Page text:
Yun Ko-eun on What Makes a Great Eco-thriller
Yun Ko-eun is at the forefront of an incredible wave of new Korean literature that combines the elements of the finest thriller writing with flinty, scalpel-sharp satire. In this exclusive piece, Yun Ko-eun discusses her compelling eco-thriller The Disaster Tourist and reveals the secret ingredients that make for a peerless example of the genre.
A good eco-thriller has a skin like the crust of an apple pie. Thick enough to contain a sweet filling, but not too thick: just enough so that when you take a bite, crust and apple collapse into your mouth with a cheerful crunch. Crust and filling fuse in a delicious apple pie; adhesion is key. A good eco-thriller, in turn, doesn’t ignore its readers with a faraway fiction, but instead bonds deeply with their daily lives. With each turn of the page, the writer’s creation intertwines with reality. A crispy crust cannot part from its filling; if the two don’t commingle, the pie is half-baked, the thriller undercooked.
Central to eco-thrillers is the push and pull between fantasy and reality. If the world inside the book seems too distant from real life, the reader will be left scratching her head in confusion. On the other hand, if the story feels too close to our own world, the reader might anxiously stop reading and put the book down. As both a reader and writer, I prefer novels that give us a moment to scratch our feet, to take a sip of water, before the story instantaneously envelops us like a wave. Rather than stories that take themselves too seriously, I prefer those which sense the small anxieties that burrow into the life of the reader, someone who is, perhaps, worrying about what to eat for lunch tomorrow. The real horror of an eco-thriller begins with the disturbance of our supposedly unchanging everyday routines. In the corona era, such disturbances have become more terrifying.
If you watch the news for a few days, you’ll see that the world is chock-full of eco-thriller material. Forest fires in Australia, wildfires in California, destruction of the Amazon rainforest, rising temperatures in Siberia, nuclear disasters like Chernobyl and Fukushima, endangered animals, factories spewing out carcinogenic wastewater... catastrophes are endless. The ecological issue that I'm most interested in is the world’s trash crisis. I started to write The Disaster Tourist after learning about the Great Pacific garbage patch, a six-thousand-mile long pile of trash traveling across the Pacific Ocean. Another one of my novels centers around mysterious toxic waste buried in someone’s suburban backyard.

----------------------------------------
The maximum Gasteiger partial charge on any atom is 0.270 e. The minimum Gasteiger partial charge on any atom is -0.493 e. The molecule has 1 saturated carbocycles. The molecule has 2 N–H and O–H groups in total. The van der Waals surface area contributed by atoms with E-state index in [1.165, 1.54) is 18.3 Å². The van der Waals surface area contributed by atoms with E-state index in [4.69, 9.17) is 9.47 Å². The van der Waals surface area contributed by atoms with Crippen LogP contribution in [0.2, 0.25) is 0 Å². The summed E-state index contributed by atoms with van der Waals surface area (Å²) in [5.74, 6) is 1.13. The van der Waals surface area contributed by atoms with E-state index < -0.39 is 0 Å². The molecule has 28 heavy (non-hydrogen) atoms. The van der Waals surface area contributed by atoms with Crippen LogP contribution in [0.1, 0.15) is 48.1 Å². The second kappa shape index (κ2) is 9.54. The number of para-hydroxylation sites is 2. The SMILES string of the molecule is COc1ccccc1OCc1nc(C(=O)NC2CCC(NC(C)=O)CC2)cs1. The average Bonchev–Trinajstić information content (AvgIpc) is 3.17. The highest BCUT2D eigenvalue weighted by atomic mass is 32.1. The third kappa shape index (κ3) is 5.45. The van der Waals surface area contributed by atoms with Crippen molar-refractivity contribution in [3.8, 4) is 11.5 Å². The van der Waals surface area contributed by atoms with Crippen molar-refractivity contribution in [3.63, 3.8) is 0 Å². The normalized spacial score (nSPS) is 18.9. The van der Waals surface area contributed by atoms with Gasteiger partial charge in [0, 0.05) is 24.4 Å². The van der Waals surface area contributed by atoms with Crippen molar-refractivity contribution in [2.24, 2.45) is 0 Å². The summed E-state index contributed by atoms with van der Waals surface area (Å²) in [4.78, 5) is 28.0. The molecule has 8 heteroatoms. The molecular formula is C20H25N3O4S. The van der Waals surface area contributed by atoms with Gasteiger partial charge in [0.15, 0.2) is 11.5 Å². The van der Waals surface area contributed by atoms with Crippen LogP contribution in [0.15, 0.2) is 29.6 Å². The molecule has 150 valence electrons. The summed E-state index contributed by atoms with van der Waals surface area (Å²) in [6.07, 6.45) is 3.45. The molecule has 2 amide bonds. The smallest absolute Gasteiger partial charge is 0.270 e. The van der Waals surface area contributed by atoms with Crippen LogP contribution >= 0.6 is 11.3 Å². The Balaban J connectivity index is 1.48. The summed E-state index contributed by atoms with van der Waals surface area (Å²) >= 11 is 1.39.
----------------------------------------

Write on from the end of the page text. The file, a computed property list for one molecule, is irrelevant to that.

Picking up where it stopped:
This preoccupation with waste extends beyond my writing life. I have a game on my phone where you pretend to be a caveman or a dinosaur. What I like about this game is that “waste” doesn’t exist in its virtual prehistoric world. All the cavemen care about is self-sufficiency and survival, which means that all resources are precious. The game even features a "View History" button where you can see the history of items that have come into the cavemen’s possession. The material scarcity of this virtual world inspired my interest in the use and meaning of things. When I press "View History,” I can see where each item was created, and how it reached my character.
In a way, this process reminds me of online shopping. If you buy a frying pan online, you can see when the seller packed and shipped the pan and where it is now. Several lines of text, tracing the item’s history. Unlike my caveman game, however, any record of the frying pan ends there. No one records what happens after the buyer opens the shipping box, removes two or three layers of packaging, and pulls out the pan. No one asks about the cardboard box, Styrofoam, and plastic covers. The same goes for the day that the frying pan is finally thrown away. Where do these things go? We live in a single-use society. If we futilely click "View History" for the items around us, nothing comes up. The nightly news might show us mountains of plastic bags and plastic bottles, but it's hard to pick out our own contributions to the towering piles. Of course, we can’t say that we have no personal responsibility. Unless one of us manages to leave Earth, we’re all characters in an ongoing real-life eco-thriller.
“It's too scary to visit disaster destinations close to home,” says one of the travelers in The Disaster Tourist. “Don't we need to be distanced somewhat from our ordinary lives—from the blankets we sleep under, and the bowls we eat from every day—in order to see the situation more objectively?"
Perhaps this is the appeal of eco-thrillers. Even if the disaster in question is a fiction, I want to keep my distance. Some eco-thrillers may seem to shield the reader from the discomfort of proximity. But in the end, the boundary between book and crust will collapse with a crunch.
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